I miss those little interactions with my passengers. No matter how terrible the world seemed on the news, I could always get in my car, flip on the Uber/Lyft apps and meet new people who never failed to restore my faith in humanity.

What do these stories say about our society? How many homeless before we change the way we provide for our citizenry? How can someone truly get a second chance in a society that is already almost impossible for poor people who haven’t committed any crimes? How many black lives must be lost before we truly address police brutality and systemic racism? Could we finally be ALL in to address the racial injustices of our beloved America

I certainly don’t have the answers. In my life journey, I have learned this much:

There is Grace in everything.

Each of those men reminded me about what matters in life and how I wish to live it. We are all connected in this world. Many of us fall through the cracks of society, become invisible. But those lost to the shadows have needs, feel love and sorrow.

We turn away from them daily, often without even thinking about it. Those of us who make mistakes and pay for those mistakes according to our justice system never stop paying for them in our society.

Maybe now, with this perfect storm of a pandemic, a racist and corrupt president exacerbating societal fault lines, and finally knowing just how many black lives needed to end through police brutality, maybe now we can truly change. Maybe now is the time we have all been waiting for. I am not foolish enough to think we will achieve world peace and equality tomorrow but maybe we can finally move our country toward a more perfect union.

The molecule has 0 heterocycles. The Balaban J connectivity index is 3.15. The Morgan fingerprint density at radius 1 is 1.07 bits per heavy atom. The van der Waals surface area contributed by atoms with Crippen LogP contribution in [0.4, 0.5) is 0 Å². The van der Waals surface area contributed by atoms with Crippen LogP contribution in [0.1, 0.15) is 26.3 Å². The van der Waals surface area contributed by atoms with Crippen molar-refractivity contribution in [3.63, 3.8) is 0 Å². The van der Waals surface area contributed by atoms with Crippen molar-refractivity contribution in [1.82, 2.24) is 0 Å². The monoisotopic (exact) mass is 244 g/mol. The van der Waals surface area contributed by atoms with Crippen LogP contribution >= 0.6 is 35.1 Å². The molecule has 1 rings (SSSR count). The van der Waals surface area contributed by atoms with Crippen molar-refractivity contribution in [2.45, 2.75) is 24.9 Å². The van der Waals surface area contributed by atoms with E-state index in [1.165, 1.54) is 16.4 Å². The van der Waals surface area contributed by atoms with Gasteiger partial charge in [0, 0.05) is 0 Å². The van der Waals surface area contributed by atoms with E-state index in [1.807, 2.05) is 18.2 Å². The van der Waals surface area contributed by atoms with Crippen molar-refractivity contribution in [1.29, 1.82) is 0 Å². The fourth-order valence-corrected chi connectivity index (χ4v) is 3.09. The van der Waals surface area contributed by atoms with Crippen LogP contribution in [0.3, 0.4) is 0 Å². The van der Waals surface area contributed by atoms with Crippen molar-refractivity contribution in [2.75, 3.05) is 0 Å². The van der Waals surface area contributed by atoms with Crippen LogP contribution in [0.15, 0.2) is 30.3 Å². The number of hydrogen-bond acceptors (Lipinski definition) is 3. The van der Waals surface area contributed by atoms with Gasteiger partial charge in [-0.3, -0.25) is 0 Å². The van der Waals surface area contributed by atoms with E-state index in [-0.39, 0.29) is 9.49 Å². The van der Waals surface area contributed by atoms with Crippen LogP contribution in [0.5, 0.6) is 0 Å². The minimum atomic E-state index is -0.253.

As dark and frightening as the world may seem, it is easy to lose sight of God’s loving hands. We see less clearly with so much darkness in the world. I see way too many fellow Christians supporting and defending, vehemently defending rhetoric and actions that are anything but Christlike. When in truth, we should be setting a higher example and lighting the path to peace and justice and belonging; like Streetlights on a Saturday night guiding us home. This battle for what many are calling the soul of our nation often pushes my anger in the direction of hate. Thinking of those 3 stories of men, how could I be so vain and self-righteous?

And that is what reminded me once again, that there is grace in everything, everywhere. And through God’s grace we shall prevail.


Grace is all around us. It becomes harder to see and feel, to witness, when we carry hate and anger and fear in our hearts. But, nevertheless, it is there, Grace. When you open your heart and your eyes to see it, to feel it, to witness it you will know God’s love.

This is a daily gift from God. Imagine a set of rose colored eye glasses that have a unique power to see beautiful surroundings that are otherwise invisible. The surroundings are always there but without those glasses you cannot see how incredibly beautiful your surroundings truly are. Faith, love, and kindness are the filters through which we can truly see, feel, and witness the beauty of God’s Grace.